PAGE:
Note: Do not read on if you have not yet seen Season 2, Episode 2 of Showtime's "Homeland," entitled "Beirut Is Back."
You've got to hand it to the writers of "Homeland" (Sundays at 10 p.m. ET on Showtime): They don't play it safe. Just as Carrie would never think of sitting tight inside the bullet-proof SUV when she just knows there's a piece of evidence inside that Hezbollah commander's apartment, these writers have no intention of slow-footing the show's revelations just to stretch out the tension. I mean, it took "Breaking Bad" a full five and a half seasons to (spoiler alert) finally give Hank Schrader his lightbulb moment, and here's "Homeland" handing Saul the key to Brody's traitorous relationship with Abu Nazir in only the second episode of the second season.
Now we're left with a whole host of what-next questions, and that's just the beginning of what happened in this tense, eventful hour of television.
Before Saul pressed play on that video of Brody explaining his decision (later aborted) to suicide-bomb Vice President Walden, I had intended to start this recap by talking about the nerve-rattling Situation Room scene, where Brody tips Abu Nazir off to the fact that he's about to be pink-misted by a pair of Special Ops snipers. In retrospect, "Homeland" had to offer its own take on that famous tableau of Obama and his closest advisers watching the Bin Laden raid go down, but what an ingenious twist to introduce a mole to the party. And it must be extra fun for them to shoot this scene, knowing that their No. 1 fan will be watching from the White House.
And of course it was fascinating to see Brody and Carrie warring by proxy via the Nazir capture-kill operation. The operation wouldn't have happened without Carrie's female-bonding prowess, or her white-hot conviction that Fatima Ali was telling the truth, and the fact that the meet was real -- and not a trap designed to embarrass the U.S. with a "Black Hawk Down" sequel -- served as a pretty serious vindication for her. Her chicken-hawk superiors would have had the "big honking victory" they wanted, if only Walden had resisted the urge to show off in front of his little war-hero buddy .
Brody wasn't exactly thrilled about having to send Abu Nazir a "May Day" alert text message while "surrounded by the fucking Joint Chiefs," but on the other hand, he could have sat back and done nothing if he'd really wanted to. If Abu Nazir had been killed, he would have been free. So, for all his protesting to Roya at the end, his claim that "I'm not your guy" rings pretty false.
Meanwhile, the circle around him is closing fast. Vice president Walden is already inviting him to evade the president -- and, let's hope, the law -- in an effort to deliver bunker-busting bombs to Israel. I suppose Brody can keep smiling to Walden while secretly thwarting his plans, but at some point that's got to get pretty uncomfortable ... and suspicious. Brody's fellow Marines are getting restless too. They're not exactly satisfied with the official story about Tom Walker's death, and they're starting to wonder why Brody is so unhelpful, and so defensive. As the drunk but ever-perceptive Lauder noted, it's "unbecoming."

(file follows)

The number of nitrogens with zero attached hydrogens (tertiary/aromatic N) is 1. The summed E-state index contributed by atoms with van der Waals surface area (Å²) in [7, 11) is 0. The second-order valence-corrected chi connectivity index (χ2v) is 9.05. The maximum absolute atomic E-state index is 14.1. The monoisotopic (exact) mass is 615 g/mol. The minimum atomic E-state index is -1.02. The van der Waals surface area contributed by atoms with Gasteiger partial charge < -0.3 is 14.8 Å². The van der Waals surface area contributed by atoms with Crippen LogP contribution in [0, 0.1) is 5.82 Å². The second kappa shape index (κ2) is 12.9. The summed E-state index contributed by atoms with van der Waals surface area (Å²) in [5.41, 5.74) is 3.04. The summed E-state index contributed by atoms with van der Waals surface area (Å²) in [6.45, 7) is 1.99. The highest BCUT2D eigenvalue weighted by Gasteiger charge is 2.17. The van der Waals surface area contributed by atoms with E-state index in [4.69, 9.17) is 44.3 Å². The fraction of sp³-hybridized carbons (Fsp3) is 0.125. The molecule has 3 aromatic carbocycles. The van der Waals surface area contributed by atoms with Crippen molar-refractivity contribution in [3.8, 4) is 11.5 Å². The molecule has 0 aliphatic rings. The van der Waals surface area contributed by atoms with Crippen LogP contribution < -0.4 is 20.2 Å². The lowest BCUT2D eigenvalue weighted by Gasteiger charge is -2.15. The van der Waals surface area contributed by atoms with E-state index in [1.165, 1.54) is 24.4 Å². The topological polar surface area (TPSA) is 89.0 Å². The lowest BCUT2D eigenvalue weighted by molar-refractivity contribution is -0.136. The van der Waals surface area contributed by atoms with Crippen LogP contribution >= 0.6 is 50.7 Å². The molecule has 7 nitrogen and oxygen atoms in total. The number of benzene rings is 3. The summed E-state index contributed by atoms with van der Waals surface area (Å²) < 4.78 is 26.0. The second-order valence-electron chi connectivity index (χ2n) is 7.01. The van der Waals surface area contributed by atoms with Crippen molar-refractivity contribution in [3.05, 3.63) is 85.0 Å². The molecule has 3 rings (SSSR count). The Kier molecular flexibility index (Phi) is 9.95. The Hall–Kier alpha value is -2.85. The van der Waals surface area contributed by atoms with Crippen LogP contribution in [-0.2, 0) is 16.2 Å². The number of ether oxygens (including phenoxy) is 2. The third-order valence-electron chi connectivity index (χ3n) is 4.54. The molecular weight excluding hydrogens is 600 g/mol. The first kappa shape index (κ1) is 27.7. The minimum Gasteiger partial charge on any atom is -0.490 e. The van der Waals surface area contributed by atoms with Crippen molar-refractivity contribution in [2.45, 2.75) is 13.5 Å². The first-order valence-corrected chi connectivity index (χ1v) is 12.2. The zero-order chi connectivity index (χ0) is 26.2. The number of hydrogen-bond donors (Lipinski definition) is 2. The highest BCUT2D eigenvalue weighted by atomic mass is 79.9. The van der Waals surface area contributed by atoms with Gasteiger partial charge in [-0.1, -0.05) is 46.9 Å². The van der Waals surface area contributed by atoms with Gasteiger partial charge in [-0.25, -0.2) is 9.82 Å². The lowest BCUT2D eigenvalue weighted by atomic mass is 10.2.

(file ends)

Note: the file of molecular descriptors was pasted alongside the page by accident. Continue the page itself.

Still, Brody's problems in those areas pale to the one he has now that Saul has seen his mea-culpa video. So now what? Does Saul bring this to Estes, who demonstrated his slimy spinelessness yet again in this episode when he put the decision of whether to proceed with the Nazir capture-kill operation on Saul? Does he go directly to the vice president, who has publicly cast his lot with Brody? Does he tell Carrie, who could use the additional vindication of knowing she was right about Brody ("It fucked me up ... I've never been so sure and so wrong.") but who could easily go rogue and whip up an unhelpful tornado of shit? Or does he quietly spin a web and try to trap Brody, who, as we know, is a crafty, cunning adversary?
We'll have to wait and see. One thing is for sure, though: Carrie is not long for the safe suburban life that her sister so badly wants her to embrace. There are certain areas where "Homeland" asks a lot of viewers in the willing-suspension-of-disbelief department, but one area where they're rock-solid is Carrie's motivation. Yes, she enjoys being a hero -- she needs it -- but she's also completely incapable of disclaiming responsibility for preventing the next terrorist attack. That's why she went to see Fatima Ali at the mosque, even though the protocol called for her to return to the safe house. That's why she ran into the building to grab Ali's husband's papers, even though she could have been killed. (Is there any other show on TV that delivers two action scenes of such exquisite intensity in a single episode?) And that's why she isn't going to sit on the sidelines while Nazir plans his revenge for those attacks on Iran's nuclear installations. One of the show's semi-subtle messages is that following the rules isn't enough; to really protect the homeland, you need brains, imagination and 20-ton balls.
Carrie, more than anybody, is the whole package.
"Homeland" airs Sundays at 10 p.m. ET on Showtime.
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